Talking “Virtual First” with QAD’s Laura Stepp
A Q&A with the Summerland-Based Company’s Chief People Officer
By Leslie Dinaberg | June 30, 2022
The headquarters of QAD — a 28-acre hilltop in Summerland, with shimmering views of the Pacific — is one of the most visually spectacular workplaces in Santa Barbara County, perhaps only rivaled by UCSB and SBCC, but without the parking problems. Yet, despite the dreamy locale, employees “voted with their feet not to come back to the office,” said QAD Chief People Officer Laura Stepp.
In a move that punctuates how permanently the pandemic has disrupted the way we work, the QAD campus is now for sale, with the software company’s approximately 150 local employees working primarily from home.
QAD was founded by UCSB grad Pamela M. Lopker in 1979, after her future husband, Karl, asked her to help find manufacturing software for his leather sandal company (that became Deckers, another success story). While the QAD story began in Santa Barbara, they now have 27 offices in 19 countries, with more than 1,950 employees. Stepp — who graciously spoke to me on the phone from Playa Del Carmen, Mexico, where she was attending a wedding — is the strategic global human resources leader for the entire QAD operation.
Tell us about QAD’s initiative to go “remote first” in the Santa Barbara area.
Coming out of COVID, I think a lot of companies started to take a look at their long-term strategies, and what they were going to do. Many of us, just like QAD, had opened offices for people to return, with safety protocols and whatnot. But the offices were open for quite some months, with an open invitation for folks to come back in and re-engage. It was not a mandate, but an invitation.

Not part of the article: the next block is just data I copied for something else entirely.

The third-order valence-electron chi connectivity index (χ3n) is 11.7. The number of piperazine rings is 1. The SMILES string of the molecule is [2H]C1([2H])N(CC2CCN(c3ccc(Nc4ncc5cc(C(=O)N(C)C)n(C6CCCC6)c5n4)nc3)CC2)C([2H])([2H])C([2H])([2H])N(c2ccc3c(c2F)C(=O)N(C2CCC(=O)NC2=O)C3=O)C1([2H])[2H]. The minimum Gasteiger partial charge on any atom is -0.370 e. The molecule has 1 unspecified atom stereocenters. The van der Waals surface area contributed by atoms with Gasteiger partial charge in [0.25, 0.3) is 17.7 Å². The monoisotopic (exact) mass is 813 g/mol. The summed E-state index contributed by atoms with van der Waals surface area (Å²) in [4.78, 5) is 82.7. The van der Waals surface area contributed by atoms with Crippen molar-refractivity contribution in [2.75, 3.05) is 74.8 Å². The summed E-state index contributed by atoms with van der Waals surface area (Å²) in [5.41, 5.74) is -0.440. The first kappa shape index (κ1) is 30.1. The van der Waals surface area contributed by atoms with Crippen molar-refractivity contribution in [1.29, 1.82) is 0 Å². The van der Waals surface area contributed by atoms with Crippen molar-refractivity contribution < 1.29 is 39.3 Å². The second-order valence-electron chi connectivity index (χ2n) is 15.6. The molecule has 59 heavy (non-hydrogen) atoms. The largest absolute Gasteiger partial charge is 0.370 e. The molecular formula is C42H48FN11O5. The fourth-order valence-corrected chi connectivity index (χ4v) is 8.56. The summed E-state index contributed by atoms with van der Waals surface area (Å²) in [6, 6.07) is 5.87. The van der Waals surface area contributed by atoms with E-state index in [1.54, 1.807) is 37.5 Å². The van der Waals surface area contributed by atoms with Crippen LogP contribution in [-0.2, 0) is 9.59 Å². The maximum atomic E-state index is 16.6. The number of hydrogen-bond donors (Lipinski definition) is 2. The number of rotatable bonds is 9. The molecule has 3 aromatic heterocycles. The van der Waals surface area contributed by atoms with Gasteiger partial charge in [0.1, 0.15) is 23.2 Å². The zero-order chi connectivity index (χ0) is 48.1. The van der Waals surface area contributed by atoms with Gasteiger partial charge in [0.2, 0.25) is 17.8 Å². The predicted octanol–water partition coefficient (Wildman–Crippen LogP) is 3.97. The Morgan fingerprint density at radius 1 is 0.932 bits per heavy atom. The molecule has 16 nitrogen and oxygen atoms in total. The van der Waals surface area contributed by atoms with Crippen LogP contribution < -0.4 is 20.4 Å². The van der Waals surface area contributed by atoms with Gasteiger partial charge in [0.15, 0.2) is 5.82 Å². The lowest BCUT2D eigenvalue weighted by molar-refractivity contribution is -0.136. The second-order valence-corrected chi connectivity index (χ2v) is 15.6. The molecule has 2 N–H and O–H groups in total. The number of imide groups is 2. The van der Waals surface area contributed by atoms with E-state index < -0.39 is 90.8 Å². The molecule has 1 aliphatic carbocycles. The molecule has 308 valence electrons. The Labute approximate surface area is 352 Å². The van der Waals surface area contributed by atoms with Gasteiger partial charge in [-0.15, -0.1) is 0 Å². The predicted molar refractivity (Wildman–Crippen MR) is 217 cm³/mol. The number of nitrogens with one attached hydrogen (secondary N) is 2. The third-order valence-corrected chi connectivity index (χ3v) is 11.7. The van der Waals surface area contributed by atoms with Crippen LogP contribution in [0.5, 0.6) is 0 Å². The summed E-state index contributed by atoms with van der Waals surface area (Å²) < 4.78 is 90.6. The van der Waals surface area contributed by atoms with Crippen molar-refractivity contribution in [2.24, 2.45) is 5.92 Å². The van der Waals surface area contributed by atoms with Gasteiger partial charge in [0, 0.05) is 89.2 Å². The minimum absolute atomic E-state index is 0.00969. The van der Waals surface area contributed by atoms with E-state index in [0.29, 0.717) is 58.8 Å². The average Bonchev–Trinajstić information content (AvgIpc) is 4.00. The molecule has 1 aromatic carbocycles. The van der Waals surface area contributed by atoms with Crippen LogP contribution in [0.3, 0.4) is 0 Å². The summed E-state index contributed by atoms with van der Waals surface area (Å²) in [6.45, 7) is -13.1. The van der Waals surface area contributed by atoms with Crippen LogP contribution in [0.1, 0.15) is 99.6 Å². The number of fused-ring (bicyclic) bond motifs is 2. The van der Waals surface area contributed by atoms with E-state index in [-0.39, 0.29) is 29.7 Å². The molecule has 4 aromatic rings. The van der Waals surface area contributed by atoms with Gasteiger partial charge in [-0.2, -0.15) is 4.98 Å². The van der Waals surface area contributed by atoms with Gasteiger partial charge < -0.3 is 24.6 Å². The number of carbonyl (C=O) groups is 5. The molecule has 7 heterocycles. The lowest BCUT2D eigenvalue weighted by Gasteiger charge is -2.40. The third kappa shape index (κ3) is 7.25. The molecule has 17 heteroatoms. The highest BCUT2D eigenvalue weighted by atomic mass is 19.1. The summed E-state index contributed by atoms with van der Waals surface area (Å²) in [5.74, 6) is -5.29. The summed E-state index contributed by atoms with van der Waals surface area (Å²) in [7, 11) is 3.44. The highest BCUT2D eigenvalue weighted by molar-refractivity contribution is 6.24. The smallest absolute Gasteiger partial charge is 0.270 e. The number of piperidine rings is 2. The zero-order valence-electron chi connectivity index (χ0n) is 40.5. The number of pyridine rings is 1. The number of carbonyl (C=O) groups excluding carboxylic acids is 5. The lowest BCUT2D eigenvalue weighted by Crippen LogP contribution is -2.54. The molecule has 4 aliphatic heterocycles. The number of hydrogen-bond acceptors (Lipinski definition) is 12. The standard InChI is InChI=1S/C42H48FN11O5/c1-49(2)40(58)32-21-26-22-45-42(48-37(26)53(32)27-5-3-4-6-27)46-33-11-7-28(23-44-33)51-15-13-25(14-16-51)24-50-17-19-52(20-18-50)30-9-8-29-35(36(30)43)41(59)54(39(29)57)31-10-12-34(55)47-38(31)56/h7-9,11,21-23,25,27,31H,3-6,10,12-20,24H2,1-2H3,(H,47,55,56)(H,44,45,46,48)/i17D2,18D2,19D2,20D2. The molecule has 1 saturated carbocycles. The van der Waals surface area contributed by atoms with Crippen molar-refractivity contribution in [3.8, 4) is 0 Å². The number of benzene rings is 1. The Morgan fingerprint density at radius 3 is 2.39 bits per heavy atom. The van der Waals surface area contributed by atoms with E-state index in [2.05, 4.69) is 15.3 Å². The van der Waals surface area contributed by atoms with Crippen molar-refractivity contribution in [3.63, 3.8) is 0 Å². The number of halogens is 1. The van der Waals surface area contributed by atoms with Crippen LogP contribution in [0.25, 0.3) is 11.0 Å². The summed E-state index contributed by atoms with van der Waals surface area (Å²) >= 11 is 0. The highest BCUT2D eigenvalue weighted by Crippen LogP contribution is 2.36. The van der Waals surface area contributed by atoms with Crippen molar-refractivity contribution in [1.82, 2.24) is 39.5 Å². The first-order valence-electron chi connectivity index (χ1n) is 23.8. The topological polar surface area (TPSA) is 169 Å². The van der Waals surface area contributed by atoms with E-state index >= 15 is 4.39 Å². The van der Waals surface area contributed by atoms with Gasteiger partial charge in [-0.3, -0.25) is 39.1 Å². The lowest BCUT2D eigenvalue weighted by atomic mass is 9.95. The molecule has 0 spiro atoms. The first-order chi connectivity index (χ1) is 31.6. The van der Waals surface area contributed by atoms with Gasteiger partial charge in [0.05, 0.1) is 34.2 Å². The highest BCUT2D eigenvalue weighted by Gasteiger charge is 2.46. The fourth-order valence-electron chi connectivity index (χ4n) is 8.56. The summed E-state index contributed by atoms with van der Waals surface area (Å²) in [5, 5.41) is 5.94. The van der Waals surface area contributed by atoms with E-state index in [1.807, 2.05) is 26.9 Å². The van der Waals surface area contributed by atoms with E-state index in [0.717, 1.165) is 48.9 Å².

And what we saw was no one came back, even if they could — even with open opportunities to do so. So they voted with their feet.
How about your other offices?
We also did some surveys, of course, that were global. Although our headquarters is in Summerland, we are very global by nature; we were used to being on phone calls with people all around the world to make things happen. In that sense, going virtual for COVID was a smallish step. The thing that changed was that we used to operate around localized offices as kind of hubs; now we really went distributed. Once we went through that door, it wasn’t going to be simple to come back.
How does this apply to other companies?
I think all companies are considering one of two choices. One is you really bring people back, you expect them to be there or set up deadlines and mandates, and you really pull them back. You’re seeing some of the news covering that. Or you go the other direction, and you say, ‘You know what, we’re going to operate as remote first,’ and then figure out how to build in collaboration and in-person engagement around that.